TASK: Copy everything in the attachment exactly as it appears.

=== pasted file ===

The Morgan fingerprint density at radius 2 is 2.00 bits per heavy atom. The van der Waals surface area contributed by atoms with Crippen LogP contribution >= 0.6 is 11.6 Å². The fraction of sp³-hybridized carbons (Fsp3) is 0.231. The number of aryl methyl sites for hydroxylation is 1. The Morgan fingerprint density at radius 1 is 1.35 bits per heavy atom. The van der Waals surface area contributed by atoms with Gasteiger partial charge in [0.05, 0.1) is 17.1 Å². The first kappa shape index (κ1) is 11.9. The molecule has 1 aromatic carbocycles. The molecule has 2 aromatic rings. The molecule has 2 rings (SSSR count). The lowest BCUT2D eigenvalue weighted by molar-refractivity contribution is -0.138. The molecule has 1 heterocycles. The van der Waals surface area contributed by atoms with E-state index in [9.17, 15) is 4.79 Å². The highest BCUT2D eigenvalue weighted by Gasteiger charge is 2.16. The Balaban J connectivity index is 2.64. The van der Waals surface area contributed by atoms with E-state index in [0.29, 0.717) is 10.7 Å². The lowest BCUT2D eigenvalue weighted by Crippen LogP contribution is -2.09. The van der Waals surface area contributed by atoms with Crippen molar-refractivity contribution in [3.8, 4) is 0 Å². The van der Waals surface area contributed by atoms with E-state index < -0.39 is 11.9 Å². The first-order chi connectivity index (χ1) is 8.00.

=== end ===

The Morgan fingerprint density at radius 2 is 2.00 bits per heavy atom. The van der Waals surface area contributed by atoms with Crippen LogP contribution >= 0.6 is 11.6 Å². The fraction of sp³-hybridized carbons (Fsp3) is 0.231. The number of aryl methyl sites for hydroxylation is 1. The Morgan fingerprint density at radius 1 is 1.35 bits per heavy atom. The van der Waals surface area contributed by atoms with Gasteiger partial charge in [0.05, 0.1) is 17.1 Å². The first kappa shape index (κ1) is 11.9. The molecule has 1 aromatic carbocycles. The molecule has 2 aromatic rings. The molecule has 2 rings (SSSR count). The lowest BCUT2D eigenvalue weighted by molar-refractivity contribution is -0.138. The molecule has 1 heterocycles. The van der Waals surface area contributed by atoms with E-state index in [9.17, 15) is 4.79 Å². The highest BCUT2D eigenvalue weighted by Gasteiger charge is 2.16. The Balaban J connectivity index is 2.64. The van der Waals surface area contributed by atoms with E-state index in [0.29, 0.717) is 10.7 Å². The lowest BCUT2D eigenvalue weighted by Crippen LogP contribution is -2.09. The van der Waals surface area contributed by atoms with Crippen molar-refractivity contribution in [3.8, 4) is 0 Å². The van der Waals surface area contributed by atoms with E-state index < -0.39 is 11.9 Å². The first-order chi connectivity index (χ1) is 8.00.